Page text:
He said Changing Streams began when a construction expert called Neil Maxwell visited the Arctic and experienced first-hand what was happening to the environment. Brendon also explained how he had sold nails, screws, nuts and bolts for 24 years and had pioneered pre-packaging them in heavy gauge plastic bags rather than the traditional cardboard boxes – at a rate of 40 tonnes of plastic bags a day.
“I didn’t know what I didn’t know,” said Kenny. “So this is my penance for my past life – give something back and make a change.”
He asked the audience to consider whether plastic is worse than asbestos and took them through the timeline of plastic in the 20th century – through to when it became commonplace on construction sites, particularly when double glazing was married with uPVC windows.
He added: “Plastic is cheap, it’s convenient, it’s versatile. But is it really cheap when, throughout the 21st century, we’ve started to get the reports around microplastics? I hate to tell you all, but you all now have plastic in your bodies.
“Since our launch of Changing Streams in 2019, plastic waste in construction has increased by 46%. There’s a whole battle between us plastic guys who say ‘plastics are really, really bad’ and net zero guys who are going to be using plastic to help to create net zero buildings, and that’s going to be a challenge.”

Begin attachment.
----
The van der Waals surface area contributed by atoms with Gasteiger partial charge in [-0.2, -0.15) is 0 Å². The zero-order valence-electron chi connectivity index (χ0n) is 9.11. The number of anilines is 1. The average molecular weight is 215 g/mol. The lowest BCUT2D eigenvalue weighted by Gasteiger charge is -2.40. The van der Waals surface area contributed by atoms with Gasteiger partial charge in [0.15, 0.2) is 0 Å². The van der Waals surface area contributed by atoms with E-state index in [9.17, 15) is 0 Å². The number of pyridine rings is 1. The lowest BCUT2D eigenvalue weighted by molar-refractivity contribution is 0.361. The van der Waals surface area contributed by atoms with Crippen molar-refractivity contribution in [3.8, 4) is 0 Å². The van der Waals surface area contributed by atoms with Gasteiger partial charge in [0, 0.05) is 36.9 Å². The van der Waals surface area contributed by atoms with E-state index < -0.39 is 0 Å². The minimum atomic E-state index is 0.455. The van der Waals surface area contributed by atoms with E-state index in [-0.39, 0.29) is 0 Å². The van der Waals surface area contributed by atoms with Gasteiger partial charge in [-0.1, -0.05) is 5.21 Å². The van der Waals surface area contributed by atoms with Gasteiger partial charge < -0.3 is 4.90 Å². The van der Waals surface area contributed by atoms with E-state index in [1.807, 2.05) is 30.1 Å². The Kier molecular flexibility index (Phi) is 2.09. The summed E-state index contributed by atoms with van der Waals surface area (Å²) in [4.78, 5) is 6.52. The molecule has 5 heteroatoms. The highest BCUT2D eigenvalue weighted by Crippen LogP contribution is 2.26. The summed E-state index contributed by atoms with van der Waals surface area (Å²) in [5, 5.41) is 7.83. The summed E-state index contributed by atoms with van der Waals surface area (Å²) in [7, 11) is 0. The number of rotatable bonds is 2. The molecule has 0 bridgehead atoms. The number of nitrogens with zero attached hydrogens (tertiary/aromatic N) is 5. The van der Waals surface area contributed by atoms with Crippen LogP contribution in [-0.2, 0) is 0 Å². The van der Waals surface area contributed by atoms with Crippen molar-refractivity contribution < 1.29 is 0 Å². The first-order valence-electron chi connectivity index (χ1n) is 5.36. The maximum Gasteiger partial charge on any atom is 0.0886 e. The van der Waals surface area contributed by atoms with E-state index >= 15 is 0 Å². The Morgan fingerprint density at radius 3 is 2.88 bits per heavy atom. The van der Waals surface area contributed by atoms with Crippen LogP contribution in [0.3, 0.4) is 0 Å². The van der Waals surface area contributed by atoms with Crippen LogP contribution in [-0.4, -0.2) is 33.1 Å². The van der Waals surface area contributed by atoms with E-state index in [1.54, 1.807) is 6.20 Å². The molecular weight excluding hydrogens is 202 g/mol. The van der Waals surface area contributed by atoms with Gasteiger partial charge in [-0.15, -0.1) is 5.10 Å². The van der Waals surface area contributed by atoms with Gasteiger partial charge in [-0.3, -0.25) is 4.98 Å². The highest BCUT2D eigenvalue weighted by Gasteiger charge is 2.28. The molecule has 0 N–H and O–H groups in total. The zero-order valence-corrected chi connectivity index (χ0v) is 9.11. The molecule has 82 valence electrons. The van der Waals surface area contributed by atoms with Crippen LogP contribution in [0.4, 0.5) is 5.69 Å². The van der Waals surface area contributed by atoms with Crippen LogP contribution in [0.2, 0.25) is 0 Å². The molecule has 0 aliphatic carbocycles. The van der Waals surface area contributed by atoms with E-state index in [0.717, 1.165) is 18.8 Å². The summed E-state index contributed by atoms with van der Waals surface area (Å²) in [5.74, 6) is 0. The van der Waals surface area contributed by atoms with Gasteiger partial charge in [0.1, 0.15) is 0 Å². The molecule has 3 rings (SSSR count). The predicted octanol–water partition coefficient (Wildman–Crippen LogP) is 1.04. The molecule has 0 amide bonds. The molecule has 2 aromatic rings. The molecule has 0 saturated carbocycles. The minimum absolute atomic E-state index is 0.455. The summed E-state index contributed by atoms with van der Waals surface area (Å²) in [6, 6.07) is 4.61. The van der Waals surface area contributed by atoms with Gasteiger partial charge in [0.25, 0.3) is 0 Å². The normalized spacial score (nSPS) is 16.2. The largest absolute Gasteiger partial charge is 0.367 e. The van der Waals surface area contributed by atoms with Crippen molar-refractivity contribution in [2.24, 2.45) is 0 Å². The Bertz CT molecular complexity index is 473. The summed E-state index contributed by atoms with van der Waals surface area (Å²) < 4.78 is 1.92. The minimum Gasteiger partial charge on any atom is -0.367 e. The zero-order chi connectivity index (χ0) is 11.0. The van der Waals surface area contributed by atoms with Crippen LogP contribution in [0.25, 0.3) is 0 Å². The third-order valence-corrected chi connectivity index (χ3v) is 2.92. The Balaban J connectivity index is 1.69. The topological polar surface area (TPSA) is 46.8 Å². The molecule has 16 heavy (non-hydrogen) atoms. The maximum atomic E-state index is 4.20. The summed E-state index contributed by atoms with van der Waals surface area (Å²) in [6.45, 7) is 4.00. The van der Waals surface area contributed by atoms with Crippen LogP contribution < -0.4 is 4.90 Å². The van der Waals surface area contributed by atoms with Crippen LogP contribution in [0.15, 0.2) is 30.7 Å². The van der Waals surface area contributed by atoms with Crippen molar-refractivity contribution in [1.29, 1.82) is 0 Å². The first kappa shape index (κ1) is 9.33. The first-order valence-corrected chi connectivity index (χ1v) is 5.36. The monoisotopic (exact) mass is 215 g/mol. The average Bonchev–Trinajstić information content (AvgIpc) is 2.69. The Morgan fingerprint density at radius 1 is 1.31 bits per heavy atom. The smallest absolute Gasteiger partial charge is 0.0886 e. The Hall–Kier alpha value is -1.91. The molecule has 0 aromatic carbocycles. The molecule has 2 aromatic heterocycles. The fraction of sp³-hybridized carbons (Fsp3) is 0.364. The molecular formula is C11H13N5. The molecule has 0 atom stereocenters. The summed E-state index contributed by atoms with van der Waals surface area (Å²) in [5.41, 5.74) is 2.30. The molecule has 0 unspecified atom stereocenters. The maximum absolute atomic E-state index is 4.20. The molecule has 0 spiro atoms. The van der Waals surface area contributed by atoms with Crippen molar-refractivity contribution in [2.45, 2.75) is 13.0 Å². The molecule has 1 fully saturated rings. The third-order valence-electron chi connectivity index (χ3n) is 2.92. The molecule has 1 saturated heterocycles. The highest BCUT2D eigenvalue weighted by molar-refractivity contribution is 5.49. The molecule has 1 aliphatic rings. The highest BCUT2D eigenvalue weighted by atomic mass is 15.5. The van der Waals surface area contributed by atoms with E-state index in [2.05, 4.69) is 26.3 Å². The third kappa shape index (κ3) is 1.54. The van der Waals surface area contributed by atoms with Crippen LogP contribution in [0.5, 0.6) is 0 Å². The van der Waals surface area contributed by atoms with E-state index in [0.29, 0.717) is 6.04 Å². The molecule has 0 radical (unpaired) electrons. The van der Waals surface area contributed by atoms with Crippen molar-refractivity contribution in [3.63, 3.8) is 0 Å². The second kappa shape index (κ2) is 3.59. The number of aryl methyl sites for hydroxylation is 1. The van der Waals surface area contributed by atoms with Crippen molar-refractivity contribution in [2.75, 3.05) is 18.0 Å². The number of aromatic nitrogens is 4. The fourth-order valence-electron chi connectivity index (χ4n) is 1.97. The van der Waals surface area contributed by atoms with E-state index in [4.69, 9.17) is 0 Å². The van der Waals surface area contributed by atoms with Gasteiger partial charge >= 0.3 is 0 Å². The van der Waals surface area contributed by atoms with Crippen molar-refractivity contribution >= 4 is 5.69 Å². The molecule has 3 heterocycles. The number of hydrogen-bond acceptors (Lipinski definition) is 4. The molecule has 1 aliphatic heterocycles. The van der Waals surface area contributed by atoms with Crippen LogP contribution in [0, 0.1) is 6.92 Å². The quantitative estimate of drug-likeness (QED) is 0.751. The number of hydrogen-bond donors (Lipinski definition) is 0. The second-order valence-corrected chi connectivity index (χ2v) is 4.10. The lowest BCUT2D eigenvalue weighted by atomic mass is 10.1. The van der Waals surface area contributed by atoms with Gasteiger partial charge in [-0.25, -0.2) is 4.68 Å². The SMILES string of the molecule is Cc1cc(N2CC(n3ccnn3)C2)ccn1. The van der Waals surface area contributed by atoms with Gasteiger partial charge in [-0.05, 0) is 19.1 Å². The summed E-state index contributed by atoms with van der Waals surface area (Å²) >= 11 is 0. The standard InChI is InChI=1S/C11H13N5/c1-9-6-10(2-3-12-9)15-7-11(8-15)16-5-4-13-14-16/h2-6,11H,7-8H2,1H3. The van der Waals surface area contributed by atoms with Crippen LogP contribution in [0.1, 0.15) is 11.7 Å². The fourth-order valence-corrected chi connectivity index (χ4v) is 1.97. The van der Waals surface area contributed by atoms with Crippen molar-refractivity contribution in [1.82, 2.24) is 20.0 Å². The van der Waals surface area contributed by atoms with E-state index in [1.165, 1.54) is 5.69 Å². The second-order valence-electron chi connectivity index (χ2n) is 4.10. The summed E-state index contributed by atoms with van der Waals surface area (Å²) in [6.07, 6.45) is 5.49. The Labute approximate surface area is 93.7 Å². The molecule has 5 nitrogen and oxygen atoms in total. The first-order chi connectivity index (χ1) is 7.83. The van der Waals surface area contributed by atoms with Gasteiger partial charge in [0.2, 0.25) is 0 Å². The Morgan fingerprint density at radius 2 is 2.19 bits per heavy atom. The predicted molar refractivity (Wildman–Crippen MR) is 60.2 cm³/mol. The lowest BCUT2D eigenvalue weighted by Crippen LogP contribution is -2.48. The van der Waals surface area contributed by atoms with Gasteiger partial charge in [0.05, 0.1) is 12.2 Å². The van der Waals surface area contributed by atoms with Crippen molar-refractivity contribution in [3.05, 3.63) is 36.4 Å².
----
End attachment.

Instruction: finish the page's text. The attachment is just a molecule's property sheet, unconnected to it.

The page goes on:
He detailed the projection that by 2050, 34 billion tonnes of plastic will be produced and said it takes roughly three kilos of carbon to make one kilo of plastic, adding: “Unless we actually tackle this problem, we’re never going to tackle the net zero problem.”
Changing Streams is the bridge between academia and industry and researchers are working hard to ensure what they create doesn’t create another problem in the environment.
Kenny encouraged those in the room to sign the Changing Streams Charter and commit to reducing plastic in their organisations, as well as to develop a plastic reduction plan for their companies and supply chain.
Panel – Sustainability through construction and operation
- Joanne Holden, sustainability director, Peel L&P
- Matthew Pygott, senior carbon consultant & lead verifier, Hydrock
- Euan Hall, chief executive, The Land Trust
- Jenny Martin, part of the carbon improvement team, Morgan Sindall Construction
- Brendon Kenny, co-founder & head of engagement, Changing Streams
A key factor in achieving net zero is being able to measure sustainability. Matthew Pygott weighed in on the issue.